The history of People’s theatre or the street theatre in India has realised as a scientific truth that there exists only one guiding principle for all art and that is people’s art. As they worked among the people, researched their literature, experimented with forms, they understood that they need to develop the genre by remaining untiring self-critical. The threat can even come from their own innovations when it will reduce the performance into an obsession with forms. There is always a possibility of getting too far from the stage and create further separation rather than bridging. While it is responsibility of any cultural activists, writer, actor to deal with these tensions, their challenge is to overcome them and remain true to the cause of the people. However, whether overcoming all its challenges, People’s theatre, literature will keep evolving or not that is a question only time can answer. But it is alarming that in the current democratic space of India, the atmosphere is not congenial to the development of any such honest people’s theatre.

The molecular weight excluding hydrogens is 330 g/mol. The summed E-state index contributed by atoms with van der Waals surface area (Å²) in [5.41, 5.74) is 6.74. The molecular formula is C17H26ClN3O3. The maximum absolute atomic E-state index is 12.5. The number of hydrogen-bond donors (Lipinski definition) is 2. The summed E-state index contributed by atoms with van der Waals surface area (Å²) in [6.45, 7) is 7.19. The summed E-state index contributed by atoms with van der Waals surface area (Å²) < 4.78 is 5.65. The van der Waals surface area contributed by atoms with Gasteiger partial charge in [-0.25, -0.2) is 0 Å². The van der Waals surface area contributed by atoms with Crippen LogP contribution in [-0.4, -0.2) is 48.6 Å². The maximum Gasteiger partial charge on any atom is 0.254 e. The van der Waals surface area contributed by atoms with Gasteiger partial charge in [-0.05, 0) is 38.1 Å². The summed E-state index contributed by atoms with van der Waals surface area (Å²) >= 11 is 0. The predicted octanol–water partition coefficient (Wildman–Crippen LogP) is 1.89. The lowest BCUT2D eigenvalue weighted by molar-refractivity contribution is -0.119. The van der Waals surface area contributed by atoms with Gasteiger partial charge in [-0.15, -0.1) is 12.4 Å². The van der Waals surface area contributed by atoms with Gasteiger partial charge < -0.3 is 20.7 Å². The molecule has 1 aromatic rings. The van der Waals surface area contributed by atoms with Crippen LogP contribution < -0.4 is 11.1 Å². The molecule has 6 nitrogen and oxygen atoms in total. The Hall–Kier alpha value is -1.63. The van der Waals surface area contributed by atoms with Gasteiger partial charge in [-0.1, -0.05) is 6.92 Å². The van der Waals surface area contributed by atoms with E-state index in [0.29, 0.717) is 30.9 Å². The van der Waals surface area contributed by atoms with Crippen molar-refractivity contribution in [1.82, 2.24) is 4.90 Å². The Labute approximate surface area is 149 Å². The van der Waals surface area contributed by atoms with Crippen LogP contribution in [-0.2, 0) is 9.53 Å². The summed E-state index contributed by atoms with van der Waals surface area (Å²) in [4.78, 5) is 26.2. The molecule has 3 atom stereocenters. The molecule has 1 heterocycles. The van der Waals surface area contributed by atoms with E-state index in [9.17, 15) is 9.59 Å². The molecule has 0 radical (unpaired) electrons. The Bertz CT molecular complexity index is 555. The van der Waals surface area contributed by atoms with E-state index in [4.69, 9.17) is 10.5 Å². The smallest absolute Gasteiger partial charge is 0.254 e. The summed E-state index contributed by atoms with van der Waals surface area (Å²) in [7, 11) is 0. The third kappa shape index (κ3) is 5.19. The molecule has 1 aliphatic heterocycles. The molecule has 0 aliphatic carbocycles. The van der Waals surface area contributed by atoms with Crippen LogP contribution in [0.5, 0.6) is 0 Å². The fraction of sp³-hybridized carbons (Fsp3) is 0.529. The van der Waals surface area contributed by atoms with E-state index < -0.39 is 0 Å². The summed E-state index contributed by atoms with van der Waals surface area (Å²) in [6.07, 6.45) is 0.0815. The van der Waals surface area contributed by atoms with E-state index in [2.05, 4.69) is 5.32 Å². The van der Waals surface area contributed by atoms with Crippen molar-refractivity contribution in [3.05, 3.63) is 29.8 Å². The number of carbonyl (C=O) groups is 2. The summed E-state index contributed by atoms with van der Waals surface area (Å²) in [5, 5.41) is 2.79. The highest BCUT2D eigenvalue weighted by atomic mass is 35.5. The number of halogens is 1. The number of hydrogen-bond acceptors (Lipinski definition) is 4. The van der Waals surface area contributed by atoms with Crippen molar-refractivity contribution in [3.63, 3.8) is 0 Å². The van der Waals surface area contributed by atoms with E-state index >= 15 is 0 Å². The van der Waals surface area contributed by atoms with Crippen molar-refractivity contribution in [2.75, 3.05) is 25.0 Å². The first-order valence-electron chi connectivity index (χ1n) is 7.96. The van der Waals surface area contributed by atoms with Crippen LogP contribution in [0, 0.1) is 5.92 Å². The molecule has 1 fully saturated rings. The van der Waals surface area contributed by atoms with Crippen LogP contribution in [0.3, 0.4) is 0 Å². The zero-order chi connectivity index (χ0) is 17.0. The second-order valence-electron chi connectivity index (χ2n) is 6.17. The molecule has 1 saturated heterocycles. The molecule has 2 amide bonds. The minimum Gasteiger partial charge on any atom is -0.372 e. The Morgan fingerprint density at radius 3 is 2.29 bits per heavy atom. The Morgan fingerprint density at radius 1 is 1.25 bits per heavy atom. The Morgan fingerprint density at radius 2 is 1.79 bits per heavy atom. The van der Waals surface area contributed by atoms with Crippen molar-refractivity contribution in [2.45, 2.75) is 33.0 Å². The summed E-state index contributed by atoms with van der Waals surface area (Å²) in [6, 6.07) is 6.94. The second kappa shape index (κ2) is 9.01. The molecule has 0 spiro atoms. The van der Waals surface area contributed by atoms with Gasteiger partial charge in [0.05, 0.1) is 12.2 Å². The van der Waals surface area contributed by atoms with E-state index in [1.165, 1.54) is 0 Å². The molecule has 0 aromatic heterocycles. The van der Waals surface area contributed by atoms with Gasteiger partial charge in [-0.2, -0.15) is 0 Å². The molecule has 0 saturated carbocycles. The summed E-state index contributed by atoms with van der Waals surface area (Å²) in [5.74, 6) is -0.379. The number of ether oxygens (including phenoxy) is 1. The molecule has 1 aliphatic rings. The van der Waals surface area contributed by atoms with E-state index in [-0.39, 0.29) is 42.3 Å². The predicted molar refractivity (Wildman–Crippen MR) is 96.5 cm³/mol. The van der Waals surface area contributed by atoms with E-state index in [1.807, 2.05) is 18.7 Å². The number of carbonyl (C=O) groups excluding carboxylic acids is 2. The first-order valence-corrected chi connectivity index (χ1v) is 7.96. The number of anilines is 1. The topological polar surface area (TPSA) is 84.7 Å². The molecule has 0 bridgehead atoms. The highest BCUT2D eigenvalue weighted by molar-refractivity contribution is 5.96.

Besides the debate over form and content, sustenance, what also emerged in retrospection as one of the most alarming threats for the development of the people’s theatrical voices, was the legal aspect and that unsettles all possibilities of imagining a national or Indian street theatre. Since the colonial period draconian laws, like – Obscenity act, Dramatic performance act were used to curtail the freedom of speech. Questioning the authority of the governing body, critiquing their administration on behalf of the starving and dying millions was repressed by the legal power of such laws. After independence, as India stepped into its post-colonial phase and emerged as the largest democracy in the world, the expectation of a change in the governing attitude was natural. However, the history of state repression and indifference towards emerging forms of peoples’ theatre give us a different picture. While the aim of the street theatre, as manifested in its historic evolution, was to perceive nation as a process which pays attention to its peoples’ demanding voices and evolve continuously, the state of India and its protectors emerged as one of the most rigid and sacrosanct ideas in its opposition to the street forms of theatre. Consequently, Indian state itself became one of the insurmountable challenges for the street art to grow. The laws still are frequently invoked to silence criticisms of, demands and questions to the governing body. Theatre activists like Utpal Dutt and many like of him were put behind the bars for not complying with the national standard of cultural indifference. Activists like Safdar Hashmi got mob lynched and was beaten to death by ruling political party and their goons for performing plays on the street. Such instances of mob lynching, assassination, legal pressure and threats of the state under which the contemporary street theatre practitioners work, delineate the continuation of exploitative state machinery in suppression of the peoples’ voice. The ominous shadow of the colonial legislative principles still looms large in the appearance of the postcolonial nation which is not at all hesitant to wage war against its own people in the name of safeguarding nation. In such context, the future of street theatre, amidst the lack of the basic minimum security of street performers, looks bleak. The day is still awaited when performances such as street theatre does not need to be afraid of the state repression, when Narendra Dabholkars, Govind Pansares, Safdar Hashmis, Jiten Marandis, M.M. Kalburgis would not need to lose their lives for performing, for speaking out on behalf of justice, rationality and hunger. An Indian Street Theatre, perhaps, could only emerge that day when the state machinery will stop finding its justifications in the legal penal codes, in forced literary categories and start perceiving the platform of literary culture as a live testament of its people and get made by them rather than the other way round.